3.) Corona “blatantly disregarded” the principle of separation of powers by issuing a “status quo ante” order against the House of Representatives in the case involving resigned Ombudsman Merceditas Gutierrez. The complaint said Corona “with undue haste” immediately tabled Gutierrez’s petition last year stopping the House from initiating impeachment proceedings against her, even if “not all the Justices had received or read the petition.” It added: “This was confirmed by Justice Maria Lourdes Sereno in her dissenting opinion to the Feb. 11, 2011 decision stopping the House from impeaching Gutierrez. The latter eventually resigned. Replacing her is one of the justices who voted against the status quo ante order, Conchita Carpio-Morales.”
The complaint cited a Newsbreak story on it, which noted that while a “a Supreme Court delivery receipt showed that most of the justices received Gutierrez’s petition, 3 justices received the petition only on Sept. 15, 2011, a day after the status quo ante order was granted.” The 3 justices were Presbitero Velasco, Luis Bersamin and Jose Perez; they all voted in favor of the status quo ante order that favored Gutierrez. Read the Newsbreak story here: [http://www.newsbreak.ph/2011/03/02/delivery-receipt-shows-justices-voted-on-gutierrez-petition-before-receiving-copies/]
The complaint charged Corona with betraying public trust in the following cases:
4.) Corona carried a “track record marked by partiality and subservience in cases involving the Arroyo administration” from the time he was named Chief Justice in May 2010. The complaint asserted that his appointment was “dubious” since it was made during the ban on appointments before, during and after an election period. Corona was named Chief Justice after the May 10, 2011 presidential race.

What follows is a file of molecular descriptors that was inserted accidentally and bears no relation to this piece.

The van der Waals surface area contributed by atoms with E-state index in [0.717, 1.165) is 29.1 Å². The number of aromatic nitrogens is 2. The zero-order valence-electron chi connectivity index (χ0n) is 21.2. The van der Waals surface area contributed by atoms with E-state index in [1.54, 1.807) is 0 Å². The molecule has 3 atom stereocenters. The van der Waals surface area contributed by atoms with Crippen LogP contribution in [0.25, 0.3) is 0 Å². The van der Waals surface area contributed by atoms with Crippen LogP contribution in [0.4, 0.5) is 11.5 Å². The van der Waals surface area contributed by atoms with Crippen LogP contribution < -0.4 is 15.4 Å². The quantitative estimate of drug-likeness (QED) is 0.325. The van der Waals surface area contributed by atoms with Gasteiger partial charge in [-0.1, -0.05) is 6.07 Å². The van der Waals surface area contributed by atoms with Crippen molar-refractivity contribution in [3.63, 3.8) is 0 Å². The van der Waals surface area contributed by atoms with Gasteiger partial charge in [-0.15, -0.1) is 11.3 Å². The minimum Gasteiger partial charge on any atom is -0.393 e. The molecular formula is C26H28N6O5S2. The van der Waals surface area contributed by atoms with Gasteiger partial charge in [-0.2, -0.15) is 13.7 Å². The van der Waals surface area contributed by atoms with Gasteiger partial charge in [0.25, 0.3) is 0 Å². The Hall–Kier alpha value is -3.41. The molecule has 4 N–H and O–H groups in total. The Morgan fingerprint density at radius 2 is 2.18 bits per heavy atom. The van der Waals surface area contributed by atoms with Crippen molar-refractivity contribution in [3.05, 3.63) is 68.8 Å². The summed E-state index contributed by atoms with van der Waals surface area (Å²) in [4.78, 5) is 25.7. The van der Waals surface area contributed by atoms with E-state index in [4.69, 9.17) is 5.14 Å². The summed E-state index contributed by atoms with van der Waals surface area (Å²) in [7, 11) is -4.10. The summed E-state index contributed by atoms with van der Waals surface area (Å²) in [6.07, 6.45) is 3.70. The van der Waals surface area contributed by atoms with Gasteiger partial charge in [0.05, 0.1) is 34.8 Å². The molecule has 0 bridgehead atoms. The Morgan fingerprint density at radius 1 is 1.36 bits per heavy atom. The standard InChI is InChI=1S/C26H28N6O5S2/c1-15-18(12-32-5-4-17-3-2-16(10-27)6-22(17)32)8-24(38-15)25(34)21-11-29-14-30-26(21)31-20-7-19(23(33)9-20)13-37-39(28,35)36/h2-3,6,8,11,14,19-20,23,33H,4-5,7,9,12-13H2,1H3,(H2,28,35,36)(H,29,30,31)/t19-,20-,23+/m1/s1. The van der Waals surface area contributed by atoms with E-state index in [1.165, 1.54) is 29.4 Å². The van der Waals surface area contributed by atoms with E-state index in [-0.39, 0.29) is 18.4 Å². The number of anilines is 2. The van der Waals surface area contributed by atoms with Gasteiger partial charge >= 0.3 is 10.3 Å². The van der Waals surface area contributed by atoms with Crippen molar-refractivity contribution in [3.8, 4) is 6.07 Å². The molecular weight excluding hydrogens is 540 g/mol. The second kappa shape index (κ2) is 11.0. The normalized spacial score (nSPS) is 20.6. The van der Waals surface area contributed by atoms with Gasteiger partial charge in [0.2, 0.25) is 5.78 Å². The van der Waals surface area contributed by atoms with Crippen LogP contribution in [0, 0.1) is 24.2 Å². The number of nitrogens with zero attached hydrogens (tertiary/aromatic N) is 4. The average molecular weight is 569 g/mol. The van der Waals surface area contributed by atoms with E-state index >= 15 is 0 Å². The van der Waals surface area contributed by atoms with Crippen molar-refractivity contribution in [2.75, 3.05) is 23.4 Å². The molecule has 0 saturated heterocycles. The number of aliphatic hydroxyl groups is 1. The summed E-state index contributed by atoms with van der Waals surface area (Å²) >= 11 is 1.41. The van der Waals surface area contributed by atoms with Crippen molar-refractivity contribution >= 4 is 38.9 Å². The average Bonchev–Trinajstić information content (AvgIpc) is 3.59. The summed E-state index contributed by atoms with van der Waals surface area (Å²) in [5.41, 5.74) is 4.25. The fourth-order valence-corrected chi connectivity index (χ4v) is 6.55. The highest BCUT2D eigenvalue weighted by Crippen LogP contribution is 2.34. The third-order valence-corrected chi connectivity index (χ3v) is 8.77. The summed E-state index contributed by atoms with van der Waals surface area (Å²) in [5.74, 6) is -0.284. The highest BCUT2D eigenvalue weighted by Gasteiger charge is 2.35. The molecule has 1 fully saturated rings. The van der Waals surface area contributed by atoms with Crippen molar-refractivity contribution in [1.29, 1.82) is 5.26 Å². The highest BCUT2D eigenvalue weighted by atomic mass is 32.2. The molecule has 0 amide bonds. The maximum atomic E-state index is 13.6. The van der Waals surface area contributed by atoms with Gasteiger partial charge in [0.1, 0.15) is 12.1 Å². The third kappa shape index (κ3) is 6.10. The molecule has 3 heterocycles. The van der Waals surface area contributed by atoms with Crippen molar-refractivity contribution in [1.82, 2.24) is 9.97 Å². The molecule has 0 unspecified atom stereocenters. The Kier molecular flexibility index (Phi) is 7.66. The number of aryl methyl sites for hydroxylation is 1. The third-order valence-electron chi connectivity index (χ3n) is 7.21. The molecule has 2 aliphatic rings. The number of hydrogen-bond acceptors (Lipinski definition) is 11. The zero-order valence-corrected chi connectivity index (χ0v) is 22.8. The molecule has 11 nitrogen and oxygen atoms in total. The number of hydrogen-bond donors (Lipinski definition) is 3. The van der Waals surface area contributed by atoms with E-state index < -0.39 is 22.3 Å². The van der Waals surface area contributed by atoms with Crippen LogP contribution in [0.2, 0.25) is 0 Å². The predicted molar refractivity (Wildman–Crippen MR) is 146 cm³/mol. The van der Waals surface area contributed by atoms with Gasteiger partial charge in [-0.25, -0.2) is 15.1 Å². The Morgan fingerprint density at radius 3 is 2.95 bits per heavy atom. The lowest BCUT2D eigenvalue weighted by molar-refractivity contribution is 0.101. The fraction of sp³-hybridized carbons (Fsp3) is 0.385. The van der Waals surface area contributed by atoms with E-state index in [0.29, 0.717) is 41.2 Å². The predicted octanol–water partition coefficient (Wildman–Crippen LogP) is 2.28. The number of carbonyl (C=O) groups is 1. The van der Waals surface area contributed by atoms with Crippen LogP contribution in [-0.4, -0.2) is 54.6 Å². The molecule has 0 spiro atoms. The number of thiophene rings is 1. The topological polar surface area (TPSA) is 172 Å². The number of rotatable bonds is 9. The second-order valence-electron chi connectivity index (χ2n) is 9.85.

Again, the complaint cited Newsbreak’s stories on Corona’s voting record, lodging a “high of 78 percent in favor of Arroyo.” Read the story here: [http://www.newsbreak.ph/2010/02/04/justice-coronas-voting-record-favors-arroyo/]
5.) Corona “arrogated unto himself and to a committee he created” the authority and jurisdiction to investigate plagiarism charges against a sitting justice, Mariano del Castillo. By doing this, Corona “encroached on the sole power and duty” of the House of Representatives to punish erring officials of constitutional bodies. Del Castillo is facing impeachment proceedings in the House.
6.) Corona granted a TRO to Mrs. Arroyo and her husband Jose Miguel on Nov. 15, 2011, “to give them an opportunity to escape prosecution and to frustrate the ends of justice.” The High Court consolidated the two separate petitions filed by the couple, giving Mike Arroyo “an unwarranted benefit since the alleged urgent health needs of President Arroyo would now be extended to him.” The SC also immediately decided on it despite “clear inconsistencies” in Mrs. Arroyo’s petition that “cast serious doubts on the sincerity and urgency of her request to leave the Philippines.”
It charged the Chief Justice with culpable violation of the Constitution on the following grounds:
7.) Corona showed “arbitrariness” and “partiality” in disregarding the principle of res judicata [a matter already judicially acted upon] by deciding in favor of gerrymandering in the cases involving 16 newly created cities, and the promotion of Dinagat Island into a province. The SC had already ruled on the case and against the creation of these 16 new cities, but under Corona, the High Tribunal changed its mind again, raising protests from the League of Cities, which was a petitioner in the case. The Court acted on a “personal letter” of lawyer Estelito Mendoza, who was counsel for the new cities, the complaint added.
Finally, the complaint charged Corona with betraying public trust and committing graft and corruption based on the following:
8.) Corona failed and refused to account for the Judiciary Development Fund and Special Allowance for the Judiciary (SAJ) Collections. The complaint said that under Corona’s leadership, “the Supreme Court has reportedly failed to remit to the Bureau of Treasury all SAJ collections in violation of the policy of transparency, accountability and good governance.”